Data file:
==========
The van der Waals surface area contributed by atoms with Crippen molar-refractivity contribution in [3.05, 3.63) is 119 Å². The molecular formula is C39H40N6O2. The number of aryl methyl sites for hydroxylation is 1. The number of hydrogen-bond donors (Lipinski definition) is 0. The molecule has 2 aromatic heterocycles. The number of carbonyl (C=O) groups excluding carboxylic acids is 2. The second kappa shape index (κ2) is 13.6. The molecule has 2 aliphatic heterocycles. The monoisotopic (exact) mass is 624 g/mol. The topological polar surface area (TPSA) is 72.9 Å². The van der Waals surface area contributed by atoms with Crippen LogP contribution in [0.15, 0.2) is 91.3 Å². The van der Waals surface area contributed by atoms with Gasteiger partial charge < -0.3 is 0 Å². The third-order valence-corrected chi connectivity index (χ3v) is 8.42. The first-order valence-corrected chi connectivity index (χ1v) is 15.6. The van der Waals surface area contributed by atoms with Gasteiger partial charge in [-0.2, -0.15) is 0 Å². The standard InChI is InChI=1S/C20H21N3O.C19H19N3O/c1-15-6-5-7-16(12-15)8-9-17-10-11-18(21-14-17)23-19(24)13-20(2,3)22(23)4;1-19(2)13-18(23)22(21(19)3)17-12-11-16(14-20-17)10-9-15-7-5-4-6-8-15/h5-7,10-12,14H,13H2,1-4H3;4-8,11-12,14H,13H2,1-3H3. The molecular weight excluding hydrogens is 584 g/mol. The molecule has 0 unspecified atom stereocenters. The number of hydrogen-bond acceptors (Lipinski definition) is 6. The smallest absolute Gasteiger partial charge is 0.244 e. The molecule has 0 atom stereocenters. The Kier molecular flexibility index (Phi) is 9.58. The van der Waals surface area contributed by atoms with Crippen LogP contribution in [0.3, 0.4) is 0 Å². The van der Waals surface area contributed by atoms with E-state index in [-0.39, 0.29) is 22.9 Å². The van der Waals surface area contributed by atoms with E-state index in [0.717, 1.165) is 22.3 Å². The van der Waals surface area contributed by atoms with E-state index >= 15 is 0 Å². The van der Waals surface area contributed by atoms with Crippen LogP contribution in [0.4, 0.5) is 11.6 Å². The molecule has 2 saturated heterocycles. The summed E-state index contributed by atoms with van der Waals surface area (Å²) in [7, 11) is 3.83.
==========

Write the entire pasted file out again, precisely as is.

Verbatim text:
The van der Waals surface area contributed by atoms with Crippen molar-refractivity contribution in [3.05, 3.63) is 119 Å². The molecular formula is C39H40N6O2. The number of aryl methyl sites for hydroxylation is 1. The number of hydrogen-bond donors (Lipinski definition) is 0. The molecule has 2 aromatic heterocycles. The number of carbonyl (C=O) groups excluding carboxylic acids is 2. The second kappa shape index (κ2) is 13.6. The molecule has 2 aliphatic heterocycles. The monoisotopic (exact) mass is 624 g/mol. The topological polar surface area (TPSA) is 72.9 Å². The van der Waals surface area contributed by atoms with Crippen LogP contribution in [0.15, 0.2) is 91.3 Å². The van der Waals surface area contributed by atoms with Gasteiger partial charge < -0.3 is 0 Å². The third-order valence-corrected chi connectivity index (χ3v) is 8.42. The first-order valence-corrected chi connectivity index (χ1v) is 15.6. The van der Waals surface area contributed by atoms with Gasteiger partial charge in [-0.2, -0.15) is 0 Å². The standard InChI is InChI=1S/C20H21N3O.C19H19N3O/c1-15-6-5-7-16(12-15)8-9-17-10-11-18(21-14-17)23-19(24)13-20(2,3)22(23)4;1-19(2)13-18(23)22(21(19)3)17-12-11-16(14-20-17)10-9-15-7-5-4-6-8-15/h5-7,10-12,14H,13H2,1-4H3;4-8,11-12,14H,13H2,1-3H3. The molecular weight excluding hydrogens is 584 g/mol. The molecule has 0 unspecified atom stereocenters. The number of hydrogen-bond acceptors (Lipinski definition) is 6. The smallest absolute Gasteiger partial charge is 0.244 e. The molecule has 0 atom stereocenters. The Kier molecular flexibility index (Phi) is 9.58. The van der Waals surface area contributed by atoms with Crippen LogP contribution in [0.3, 0.4) is 0 Å². The van der Waals surface area contributed by atoms with E-state index in [-0.39, 0.29) is 22.9 Å². The van der Waals surface area contributed by atoms with E-state index in [0.717, 1.165) is 22.3 Å². The van der Waals surface area contributed by atoms with E-state index >= 15 is 0 Å². The van der Waals surface area contributed by atoms with Crippen LogP contribution in [0.4, 0.5) is 11.6 Å². The molecule has 2 saturated heterocycles. The summed E-state index contributed by atoms with van der Waals surface area (Å²) in [7, 11) is 3.83.